Personalized medicine is an "antidote to what is too often a mass approach to medicine," writes Mary Brophy Marcus at Al Jazeera America. Centers like the Mayo Clinic are turning to genetic information to better understand and treat patients whose type of disease is unknown or who have advanced cancer, she adds.
For example, whole-exome sequencing helped put a name to the kidney disease affecting Denis Keegan as well as informed his therapy and diet. Additionally, as Keegan and his wife are planning a family, they have also spoken to a genetic counselor about the risk of passing the disease on.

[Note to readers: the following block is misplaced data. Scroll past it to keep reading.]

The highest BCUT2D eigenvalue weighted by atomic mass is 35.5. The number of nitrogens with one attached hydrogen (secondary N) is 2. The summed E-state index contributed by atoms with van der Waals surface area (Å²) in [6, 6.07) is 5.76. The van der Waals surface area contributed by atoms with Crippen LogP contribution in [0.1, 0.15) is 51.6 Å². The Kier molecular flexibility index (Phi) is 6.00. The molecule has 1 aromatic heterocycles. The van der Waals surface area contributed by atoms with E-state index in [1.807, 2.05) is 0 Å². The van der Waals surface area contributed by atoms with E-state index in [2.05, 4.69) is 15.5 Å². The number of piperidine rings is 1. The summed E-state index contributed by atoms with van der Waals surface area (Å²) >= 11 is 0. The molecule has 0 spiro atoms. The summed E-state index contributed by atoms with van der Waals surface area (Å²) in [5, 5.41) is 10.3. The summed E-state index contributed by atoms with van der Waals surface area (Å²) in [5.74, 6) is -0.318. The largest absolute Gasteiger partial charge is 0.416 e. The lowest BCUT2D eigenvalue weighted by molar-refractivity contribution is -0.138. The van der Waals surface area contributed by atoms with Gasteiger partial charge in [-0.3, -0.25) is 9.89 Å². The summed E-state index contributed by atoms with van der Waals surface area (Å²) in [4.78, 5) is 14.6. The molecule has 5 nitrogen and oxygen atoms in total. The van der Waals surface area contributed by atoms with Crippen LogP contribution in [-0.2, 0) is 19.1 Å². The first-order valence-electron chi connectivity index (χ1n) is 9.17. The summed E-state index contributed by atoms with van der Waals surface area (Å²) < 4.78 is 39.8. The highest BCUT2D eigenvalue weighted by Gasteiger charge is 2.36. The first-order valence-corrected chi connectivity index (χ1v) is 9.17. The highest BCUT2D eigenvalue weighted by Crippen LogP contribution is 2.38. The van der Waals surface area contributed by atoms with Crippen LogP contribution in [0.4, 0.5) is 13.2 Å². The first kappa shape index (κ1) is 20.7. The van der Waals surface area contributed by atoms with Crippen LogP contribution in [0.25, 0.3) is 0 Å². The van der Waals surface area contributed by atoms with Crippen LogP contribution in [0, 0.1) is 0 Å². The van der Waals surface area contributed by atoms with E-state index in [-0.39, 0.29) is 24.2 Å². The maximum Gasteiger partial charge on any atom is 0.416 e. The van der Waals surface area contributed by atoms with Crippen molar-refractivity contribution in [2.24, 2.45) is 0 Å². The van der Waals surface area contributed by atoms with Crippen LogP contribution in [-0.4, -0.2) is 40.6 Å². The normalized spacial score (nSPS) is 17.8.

Alternatively, Brophy Marcus writes, genomic approaches can help tailor cancer patients' treatment. A study at Mayo is examining how to do just that using mouse avatars — mice that are injected with patients' tumors — to determine the best treatment for their disease.
However, such individualized medicine isn't necessarily cheap. Duke University's David Goldstein estimates that sequencing the exomes of a parent-child trio at his institute costs about $3,000; Stan Nelson at UCLA's David Geffen School of Medicine says that sequencing a parent and child there runs about $6,000; and the Mayo, which sends its samples to Baylor College of Medicine, says the total cost of its genetic tests is about $21,000.
"We are now moving from the promise of genomics to the practice of genomics,'' Gianrico Farrugia, director of the Mayo Clinic's Center for Individualized Medicine, says.